There has been a steep rise in people developing hay fever for the first time later on in life, after never having suffered from it as a child. In fact, it’s estimated that by 2030, more than 30 million British people will experience hay fever, over half the entire population.
It’s thought that pollution is mainly to blame, with the National Pollen and Aerobiology Research Unit at Worcester University citing increased traffic and poor air quality trapping pollen at ground level.
Another factor is our insistence on cleanliness – recently Swiss scientists claimed that children are more likely to develop hay fever if they don’t grow up with pets.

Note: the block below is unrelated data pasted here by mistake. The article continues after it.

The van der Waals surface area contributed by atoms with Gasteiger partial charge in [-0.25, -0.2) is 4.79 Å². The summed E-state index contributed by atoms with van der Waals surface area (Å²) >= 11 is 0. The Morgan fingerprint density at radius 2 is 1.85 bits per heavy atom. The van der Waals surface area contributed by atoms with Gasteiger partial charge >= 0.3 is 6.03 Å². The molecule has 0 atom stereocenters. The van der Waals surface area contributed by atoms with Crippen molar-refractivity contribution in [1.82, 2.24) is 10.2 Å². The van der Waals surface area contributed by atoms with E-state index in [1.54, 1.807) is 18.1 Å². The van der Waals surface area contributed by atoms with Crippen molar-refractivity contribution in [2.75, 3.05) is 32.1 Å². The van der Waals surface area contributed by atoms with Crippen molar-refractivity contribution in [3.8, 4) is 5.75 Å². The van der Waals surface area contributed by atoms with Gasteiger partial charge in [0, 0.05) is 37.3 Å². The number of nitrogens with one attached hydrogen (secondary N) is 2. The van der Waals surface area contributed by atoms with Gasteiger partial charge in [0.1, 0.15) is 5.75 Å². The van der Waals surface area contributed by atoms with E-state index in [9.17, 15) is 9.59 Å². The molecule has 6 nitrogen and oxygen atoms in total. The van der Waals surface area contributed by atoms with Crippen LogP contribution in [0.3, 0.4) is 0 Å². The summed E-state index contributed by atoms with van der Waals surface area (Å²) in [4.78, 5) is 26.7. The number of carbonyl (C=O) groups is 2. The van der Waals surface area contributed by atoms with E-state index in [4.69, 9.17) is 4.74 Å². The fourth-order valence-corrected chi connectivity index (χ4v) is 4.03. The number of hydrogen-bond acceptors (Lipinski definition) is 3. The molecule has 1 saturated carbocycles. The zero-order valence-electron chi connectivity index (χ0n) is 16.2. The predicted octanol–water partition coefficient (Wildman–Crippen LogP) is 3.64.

Climate change and hay fever
Also contributing are the so-called ‘pollen bombs’ that are a result of climate change – concentrations of different types of pollen means that people who have never suffered an allergic reaction before are now at risk.
The good news is that hay fever is an allergic reaction to pollen but as we grow older still our immune system is less likely to react, meaning you could grow out of hay fever eventually.